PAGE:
Quote Originally Posted by gweldon View Post
To think they are offering this bloatware as a Virtual machine is a bad joke. Anyone who knows anything about virtual machines knows that they are no good for heavy disk I/O. Everyone knows this except Zimbra I guess.....
We run Zimbra NE 5.x in a KVM-based virtual machine, and it's running perfectly for 2100 accounts, all connecting via the web interface (with just about every account logging in at 8am, and a couple of hundred being online concurrently throughout the day). Along with about 100 Blackberry devices connecting via BES (which also runs in a KVM-based VM on the same host). And a couple of hundred ActiveSync clients. And an unknown number of IMAP clients.

VMs have come a long way. With virtualised drivers for network and disk I/O paths, they're really not much slower than physical I/O paths. All it takes is a little time to benchmark, tune, and test.

And we don't even have that skookum of VM host hardware (several years old):
  • 5U Chenbro case with 24 drive bays attached to a hot-swappable SATA backplane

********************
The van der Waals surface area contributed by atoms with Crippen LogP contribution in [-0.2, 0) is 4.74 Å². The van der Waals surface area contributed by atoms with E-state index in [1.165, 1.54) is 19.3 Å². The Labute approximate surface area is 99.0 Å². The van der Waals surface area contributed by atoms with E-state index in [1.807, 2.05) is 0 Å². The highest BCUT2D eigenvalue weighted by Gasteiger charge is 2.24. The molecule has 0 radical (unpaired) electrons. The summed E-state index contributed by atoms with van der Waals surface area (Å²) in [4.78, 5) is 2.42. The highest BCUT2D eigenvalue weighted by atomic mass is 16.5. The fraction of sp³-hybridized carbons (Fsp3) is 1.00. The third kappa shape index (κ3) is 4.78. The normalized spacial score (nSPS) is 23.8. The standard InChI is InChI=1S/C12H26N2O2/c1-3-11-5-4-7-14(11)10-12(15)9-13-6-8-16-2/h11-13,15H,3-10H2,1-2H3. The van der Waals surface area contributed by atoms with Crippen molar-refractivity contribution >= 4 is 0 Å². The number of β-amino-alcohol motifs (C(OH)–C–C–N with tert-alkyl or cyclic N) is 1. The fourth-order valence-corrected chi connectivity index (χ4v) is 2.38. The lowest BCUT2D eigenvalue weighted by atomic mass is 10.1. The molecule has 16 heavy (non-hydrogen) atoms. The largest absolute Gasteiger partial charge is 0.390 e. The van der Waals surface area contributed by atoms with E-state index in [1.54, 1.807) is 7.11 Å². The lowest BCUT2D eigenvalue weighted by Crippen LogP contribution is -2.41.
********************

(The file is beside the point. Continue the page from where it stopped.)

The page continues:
• 1350W 4-way redundant PSU
  • Tyan h2000M motherboard (S3992-E)
  • 2x AMD Opteron 2220 CPUs @ 2.8 GHz (dual-core)
  • 32 GB ECC DDR2-SDRAM
  • 2x 3Ware 9650SE 12-port SATA-II RAID controller plugged into a PCIe slot
  • 12x 400 GB WD SATA harddrives (RAID60 for bulk storage)
  • 12x 500 GB WD SATA harddrives (RAID10 for fast storage)
  • Intel PRO/1000MT 4-port gigabit NIC (PCIe)
  • Tyan System Management Daughter Card (M3291) for remote management via IPMI


Not to mention, the best, easiest, fastest way to test something is to throw it into a VM. If it works, then you can consider leaving it in a VM or moving it to a physical machine. If it doesn't work, then you just trash the VM. No need to "waste" a physical host during the testing.

I'm sorry to hear you didn't have a good experience with Zimbra, and that you don't like VMs. But there's no need to trash things you don't like. There are lots of us running Zimbra without any issues ... even in VMs.